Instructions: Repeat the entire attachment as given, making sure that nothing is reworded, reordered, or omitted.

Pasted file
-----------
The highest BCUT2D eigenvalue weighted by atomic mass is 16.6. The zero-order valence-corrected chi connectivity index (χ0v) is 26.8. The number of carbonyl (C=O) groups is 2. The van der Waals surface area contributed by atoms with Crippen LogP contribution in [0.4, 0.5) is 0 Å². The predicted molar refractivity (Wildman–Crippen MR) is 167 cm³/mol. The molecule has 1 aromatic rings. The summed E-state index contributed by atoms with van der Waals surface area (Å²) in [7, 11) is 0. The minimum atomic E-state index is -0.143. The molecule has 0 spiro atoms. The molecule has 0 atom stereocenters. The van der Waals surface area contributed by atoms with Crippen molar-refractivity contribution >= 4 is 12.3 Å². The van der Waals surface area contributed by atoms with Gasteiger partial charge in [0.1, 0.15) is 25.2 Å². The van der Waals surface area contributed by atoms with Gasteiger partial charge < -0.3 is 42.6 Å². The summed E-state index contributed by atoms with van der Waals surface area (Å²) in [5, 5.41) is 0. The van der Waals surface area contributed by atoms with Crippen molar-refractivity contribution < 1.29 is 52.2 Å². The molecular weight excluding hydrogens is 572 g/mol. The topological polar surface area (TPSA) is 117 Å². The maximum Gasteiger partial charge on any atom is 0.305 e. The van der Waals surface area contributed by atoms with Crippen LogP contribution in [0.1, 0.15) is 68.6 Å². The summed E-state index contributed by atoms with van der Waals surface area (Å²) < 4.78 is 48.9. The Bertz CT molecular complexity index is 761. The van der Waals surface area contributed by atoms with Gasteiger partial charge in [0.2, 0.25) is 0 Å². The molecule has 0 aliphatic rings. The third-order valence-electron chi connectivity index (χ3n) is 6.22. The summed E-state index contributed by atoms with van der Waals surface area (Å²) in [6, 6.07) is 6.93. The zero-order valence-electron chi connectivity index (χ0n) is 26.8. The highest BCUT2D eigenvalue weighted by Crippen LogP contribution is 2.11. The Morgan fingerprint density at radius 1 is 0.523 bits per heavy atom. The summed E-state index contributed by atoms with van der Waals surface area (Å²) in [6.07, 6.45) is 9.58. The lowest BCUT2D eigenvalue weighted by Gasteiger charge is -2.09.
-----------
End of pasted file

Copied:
The highest BCUT2D eigenvalue weighted by atomic mass is 16.6. The zero-order valence-corrected chi connectivity index (χ0v) is 26.8. The number of carbonyl (C=O) groups is 2. The van der Waals surface area contributed by atoms with Crippen LogP contribution in [0.4, 0.5) is 0 Å². The predicted molar refractivity (Wildman–Crippen MR) is 167 cm³/mol. The molecule has 1 aromatic rings. The summed E-state index contributed by atoms with van der Waals surface area (Å²) in [7, 11) is 0. The minimum atomic E-state index is -0.143. The molecule has 0 spiro atoms. The molecule has 0 atom stereocenters. The van der Waals surface area contributed by atoms with Crippen molar-refractivity contribution >= 4 is 12.3 Å². The van der Waals surface area contributed by atoms with Gasteiger partial charge in [0.1, 0.15) is 25.2 Å². The van der Waals surface area contributed by atoms with Gasteiger partial charge < -0.3 is 42.6 Å². The summed E-state index contributed by atoms with van der Waals surface area (Å²) in [5, 5.41) is 0. The van der Waals surface area contributed by atoms with Crippen molar-refractivity contribution < 1.29 is 52.2 Å². The molecular weight excluding hydrogens is 572 g/mol. The topological polar surface area (TPSA) is 117 Å². The maximum Gasteiger partial charge on any atom is 0.305 e. The van der Waals surface area contributed by atoms with Crippen LogP contribution in [0.1, 0.15) is 68.6 Å². The summed E-state index contributed by atoms with van der Waals surface area (Å²) < 4.78 is 48.9. The Bertz CT molecular complexity index is 761. The van der Waals surface area contributed by atoms with Gasteiger partial charge in [0.2, 0.25) is 0 Å². The molecule has 0 aliphatic rings. The third-order valence-electron chi connectivity index (χ3n) is 6.22. The summed E-state index contributed by atoms with van der Waals surface area (Å²) in [6, 6.07) is 6.93. The zero-order valence-electron chi connectivity index (χ0n) is 26.8. The highest BCUT2D eigenvalue weighted by Crippen LogP contribution is 2.11. The Morgan fingerprint density at radius 1 is 0.523 bits per heavy atom. The summed E-state index contributed by atoms with van der Waals surface area (Å²) in [6.07, 6.45) is 9.58. The lowest BCUT2D eigenvalue weighted by Gasteiger charge is -2.09.